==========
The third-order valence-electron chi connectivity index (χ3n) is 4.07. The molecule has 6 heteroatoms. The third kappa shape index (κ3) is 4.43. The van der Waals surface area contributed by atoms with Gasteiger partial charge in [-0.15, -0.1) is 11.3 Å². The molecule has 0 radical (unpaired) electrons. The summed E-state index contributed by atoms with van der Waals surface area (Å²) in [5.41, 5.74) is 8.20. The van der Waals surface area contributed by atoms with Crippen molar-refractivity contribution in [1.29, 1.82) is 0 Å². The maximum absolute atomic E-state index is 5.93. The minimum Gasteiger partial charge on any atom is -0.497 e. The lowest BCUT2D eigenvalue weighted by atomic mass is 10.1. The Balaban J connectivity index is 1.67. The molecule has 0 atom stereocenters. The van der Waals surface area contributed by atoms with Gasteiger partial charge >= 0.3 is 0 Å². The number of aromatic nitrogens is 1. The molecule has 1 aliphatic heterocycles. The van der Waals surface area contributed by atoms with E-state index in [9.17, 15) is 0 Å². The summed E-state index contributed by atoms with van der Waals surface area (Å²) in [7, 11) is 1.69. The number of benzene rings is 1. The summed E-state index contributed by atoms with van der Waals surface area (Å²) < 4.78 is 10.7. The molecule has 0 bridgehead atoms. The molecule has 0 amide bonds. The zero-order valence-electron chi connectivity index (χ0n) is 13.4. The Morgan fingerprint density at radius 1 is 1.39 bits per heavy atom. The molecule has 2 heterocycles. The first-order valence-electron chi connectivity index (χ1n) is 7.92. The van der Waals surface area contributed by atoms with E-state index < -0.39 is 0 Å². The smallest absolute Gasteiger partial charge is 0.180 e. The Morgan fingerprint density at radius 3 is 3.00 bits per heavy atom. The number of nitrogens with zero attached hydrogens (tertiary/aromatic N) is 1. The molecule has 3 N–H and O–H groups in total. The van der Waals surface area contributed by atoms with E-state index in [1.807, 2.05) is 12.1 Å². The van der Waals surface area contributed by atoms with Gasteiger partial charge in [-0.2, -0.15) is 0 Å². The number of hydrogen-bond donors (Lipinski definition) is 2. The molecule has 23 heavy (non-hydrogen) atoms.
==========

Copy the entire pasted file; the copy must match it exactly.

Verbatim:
The third-order valence-electron chi connectivity index (χ3n) is 4.07. The molecule has 6 heteroatoms. The third kappa shape index (κ3) is 4.43. The van der Waals surface area contributed by atoms with Gasteiger partial charge in [-0.15, -0.1) is 11.3 Å². The molecule has 0 radical (unpaired) electrons. The summed E-state index contributed by atoms with van der Waals surface area (Å²) in [5.41, 5.74) is 8.20. The van der Waals surface area contributed by atoms with Crippen molar-refractivity contribution in [1.29, 1.82) is 0 Å². The maximum absolute atomic E-state index is 5.93. The minimum Gasteiger partial charge on any atom is -0.497 e. The lowest BCUT2D eigenvalue weighted by atomic mass is 10.1. The Balaban J connectivity index is 1.67. The molecule has 0 atom stereocenters. The van der Waals surface area contributed by atoms with Gasteiger partial charge >= 0.3 is 0 Å². The number of aromatic nitrogens is 1. The molecule has 1 aliphatic heterocycles. The van der Waals surface area contributed by atoms with E-state index in [9.17, 15) is 0 Å². The summed E-state index contributed by atoms with van der Waals surface area (Å²) in [7, 11) is 1.69. The number of benzene rings is 1. The summed E-state index contributed by atoms with van der Waals surface area (Å²) < 4.78 is 10.7. The molecule has 0 bridgehead atoms. The molecule has 0 amide bonds. The zero-order valence-electron chi connectivity index (χ0n) is 13.4. The Morgan fingerprint density at radius 1 is 1.39 bits per heavy atom. The molecule has 2 heterocycles. The first-order valence-electron chi connectivity index (χ1n) is 7.92. The van der Waals surface area contributed by atoms with E-state index < -0.39 is 0 Å². The smallest absolute Gasteiger partial charge is 0.180 e. The Morgan fingerprint density at radius 3 is 3.00 bits per heavy atom. The number of nitrogens with zero attached hydrogens (tertiary/aromatic N) is 1. The molecule has 3 N–H and O–H groups in total. The van der Waals surface area contributed by atoms with E-state index in [1.807, 2.05) is 12.1 Å². The van der Waals surface area contributed by atoms with Gasteiger partial charge in [-0.2, -0.15) is 0 Å². The number of hydrogen-bond donors (Lipinski definition) is 2. The molecule has 23 heavy (non-hydrogen) atoms.